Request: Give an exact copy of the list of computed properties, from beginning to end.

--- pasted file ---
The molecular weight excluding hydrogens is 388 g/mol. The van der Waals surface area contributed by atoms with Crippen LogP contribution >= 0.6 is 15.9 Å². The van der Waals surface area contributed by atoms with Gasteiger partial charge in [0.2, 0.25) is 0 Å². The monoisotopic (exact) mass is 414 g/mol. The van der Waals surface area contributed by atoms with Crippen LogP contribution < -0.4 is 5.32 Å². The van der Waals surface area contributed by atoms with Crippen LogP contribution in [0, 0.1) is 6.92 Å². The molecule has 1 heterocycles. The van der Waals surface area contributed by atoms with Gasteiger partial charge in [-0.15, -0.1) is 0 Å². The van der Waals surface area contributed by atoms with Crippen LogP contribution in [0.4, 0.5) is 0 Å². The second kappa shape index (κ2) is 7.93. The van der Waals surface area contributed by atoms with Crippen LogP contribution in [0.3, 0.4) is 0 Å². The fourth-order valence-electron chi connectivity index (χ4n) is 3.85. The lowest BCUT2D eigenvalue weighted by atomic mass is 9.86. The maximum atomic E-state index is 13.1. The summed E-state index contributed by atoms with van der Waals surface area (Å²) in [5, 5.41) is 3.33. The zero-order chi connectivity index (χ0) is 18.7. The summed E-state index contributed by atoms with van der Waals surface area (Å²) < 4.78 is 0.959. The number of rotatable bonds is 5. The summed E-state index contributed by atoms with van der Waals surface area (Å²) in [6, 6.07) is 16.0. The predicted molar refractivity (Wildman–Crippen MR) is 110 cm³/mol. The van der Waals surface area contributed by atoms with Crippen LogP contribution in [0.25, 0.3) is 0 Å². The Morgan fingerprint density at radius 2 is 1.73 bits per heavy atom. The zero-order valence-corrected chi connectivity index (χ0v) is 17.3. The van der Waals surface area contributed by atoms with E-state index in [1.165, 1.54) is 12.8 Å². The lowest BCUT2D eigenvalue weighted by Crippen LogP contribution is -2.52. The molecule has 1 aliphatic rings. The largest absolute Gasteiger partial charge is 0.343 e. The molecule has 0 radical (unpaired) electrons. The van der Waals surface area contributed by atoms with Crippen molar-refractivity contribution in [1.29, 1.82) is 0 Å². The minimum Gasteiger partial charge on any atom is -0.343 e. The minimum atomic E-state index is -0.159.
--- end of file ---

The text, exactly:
The molecular weight excluding hydrogens is 388 g/mol. The van der Waals surface area contributed by atoms with Crippen LogP contribution >= 0.6 is 15.9 Å². The van der Waals surface area contributed by atoms with Gasteiger partial charge in [0.2, 0.25) is 0 Å². The monoisotopic (exact) mass is 414 g/mol. The van der Waals surface area contributed by atoms with Crippen LogP contribution < -0.4 is 5.32 Å². The van der Waals surface area contributed by atoms with Crippen LogP contribution in [0, 0.1) is 6.92 Å². The molecule has 1 heterocycles. The van der Waals surface area contributed by atoms with Gasteiger partial charge in [-0.15, -0.1) is 0 Å². The van der Waals surface area contributed by atoms with Crippen LogP contribution in [0.4, 0.5) is 0 Å². The second kappa shape index (κ2) is 7.93. The van der Waals surface area contributed by atoms with Crippen LogP contribution in [0.3, 0.4) is 0 Å². The fourth-order valence-electron chi connectivity index (χ4n) is 3.85. The lowest BCUT2D eigenvalue weighted by atomic mass is 9.86. The maximum atomic E-state index is 13.1. The summed E-state index contributed by atoms with van der Waals surface area (Å²) in [5, 5.41) is 3.33. The zero-order chi connectivity index (χ0) is 18.7. The summed E-state index contributed by atoms with van der Waals surface area (Å²) < 4.78 is 0.959. The number of rotatable bonds is 5. The summed E-state index contributed by atoms with van der Waals surface area (Å²) in [6, 6.07) is 16.0. The predicted molar refractivity (Wildman–Crippen MR) is 110 cm³/mol. The van der Waals surface area contributed by atoms with Crippen LogP contribution in [0.25, 0.3) is 0 Å². The Morgan fingerprint density at radius 2 is 1.73 bits per heavy atom. The zero-order valence-corrected chi connectivity index (χ0v) is 17.3. The van der Waals surface area contributed by atoms with E-state index in [1.165, 1.54) is 12.8 Å². The lowest BCUT2D eigenvalue weighted by Crippen LogP contribution is -2.52. The molecule has 1 aliphatic rings. The largest absolute Gasteiger partial charge is 0.343 e. The molecule has 0 radical (unpaired) electrons. The van der Waals surface area contributed by atoms with Crippen molar-refractivity contribution in [1.29, 1.82) is 0 Å². The minimum Gasteiger partial charge on any atom is -0.343 e. The minimum atomic E-state index is -0.159.